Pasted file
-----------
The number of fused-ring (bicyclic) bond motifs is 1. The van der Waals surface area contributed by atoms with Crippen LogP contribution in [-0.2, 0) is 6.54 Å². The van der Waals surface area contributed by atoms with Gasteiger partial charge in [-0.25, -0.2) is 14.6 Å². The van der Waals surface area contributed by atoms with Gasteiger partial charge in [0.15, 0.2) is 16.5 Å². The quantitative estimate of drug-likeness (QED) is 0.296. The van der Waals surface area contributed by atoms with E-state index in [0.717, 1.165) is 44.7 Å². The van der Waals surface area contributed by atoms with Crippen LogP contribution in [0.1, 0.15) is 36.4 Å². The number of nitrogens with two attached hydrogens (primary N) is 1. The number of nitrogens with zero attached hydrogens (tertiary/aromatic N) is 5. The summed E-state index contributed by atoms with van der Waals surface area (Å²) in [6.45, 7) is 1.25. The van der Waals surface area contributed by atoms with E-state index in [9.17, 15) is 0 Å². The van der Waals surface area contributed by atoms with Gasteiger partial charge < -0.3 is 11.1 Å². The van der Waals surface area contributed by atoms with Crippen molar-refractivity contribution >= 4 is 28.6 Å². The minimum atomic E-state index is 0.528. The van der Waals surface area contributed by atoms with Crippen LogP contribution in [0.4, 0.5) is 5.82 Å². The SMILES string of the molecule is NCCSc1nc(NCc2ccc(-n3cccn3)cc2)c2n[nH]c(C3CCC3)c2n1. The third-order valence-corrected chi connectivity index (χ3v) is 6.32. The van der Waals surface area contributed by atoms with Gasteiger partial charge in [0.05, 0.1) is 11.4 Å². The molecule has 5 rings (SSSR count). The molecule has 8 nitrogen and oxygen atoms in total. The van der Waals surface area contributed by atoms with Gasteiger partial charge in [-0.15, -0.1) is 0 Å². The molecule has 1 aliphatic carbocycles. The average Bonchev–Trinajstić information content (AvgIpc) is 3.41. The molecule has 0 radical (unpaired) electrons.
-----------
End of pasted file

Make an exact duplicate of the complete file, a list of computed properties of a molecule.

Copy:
The number of fused-ring (bicyclic) bond motifs is 1. The van der Waals surface area contributed by atoms with Crippen LogP contribution in [-0.2, 0) is 6.54 Å². The van der Waals surface area contributed by atoms with Gasteiger partial charge in [-0.25, -0.2) is 14.6 Å². The van der Waals surface area contributed by atoms with Gasteiger partial charge in [0.15, 0.2) is 16.5 Å². The quantitative estimate of drug-likeness (QED) is 0.296. The van der Waals surface area contributed by atoms with E-state index in [0.717, 1.165) is 44.7 Å². The van der Waals surface area contributed by atoms with Crippen LogP contribution in [0.1, 0.15) is 36.4 Å². The number of nitrogens with two attached hydrogens (primary N) is 1. The number of nitrogens with zero attached hydrogens (tertiary/aromatic N) is 5. The summed E-state index contributed by atoms with van der Waals surface area (Å²) in [6.45, 7) is 1.25. The van der Waals surface area contributed by atoms with E-state index in [9.17, 15) is 0 Å². The van der Waals surface area contributed by atoms with Gasteiger partial charge < -0.3 is 11.1 Å². The van der Waals surface area contributed by atoms with Crippen molar-refractivity contribution >= 4 is 28.6 Å². The minimum atomic E-state index is 0.528. The van der Waals surface area contributed by atoms with Crippen LogP contribution in [0.4, 0.5) is 5.82 Å². The SMILES string of the molecule is NCCSc1nc(NCc2ccc(-n3cccn3)cc2)c2n[nH]c(C3CCC3)c2n1. The third-order valence-corrected chi connectivity index (χ3v) is 6.32. The van der Waals surface area contributed by atoms with Gasteiger partial charge in [0.05, 0.1) is 11.4 Å². The molecule has 5 rings (SSSR count). The molecule has 8 nitrogen and oxygen atoms in total. The van der Waals surface area contributed by atoms with Gasteiger partial charge in [-0.15, -0.1) is 0 Å². The molecule has 1 aliphatic carbocycles. The average Bonchev–Trinajstić information content (AvgIpc) is 3.41. The molecule has 0 radical (unpaired) electrons.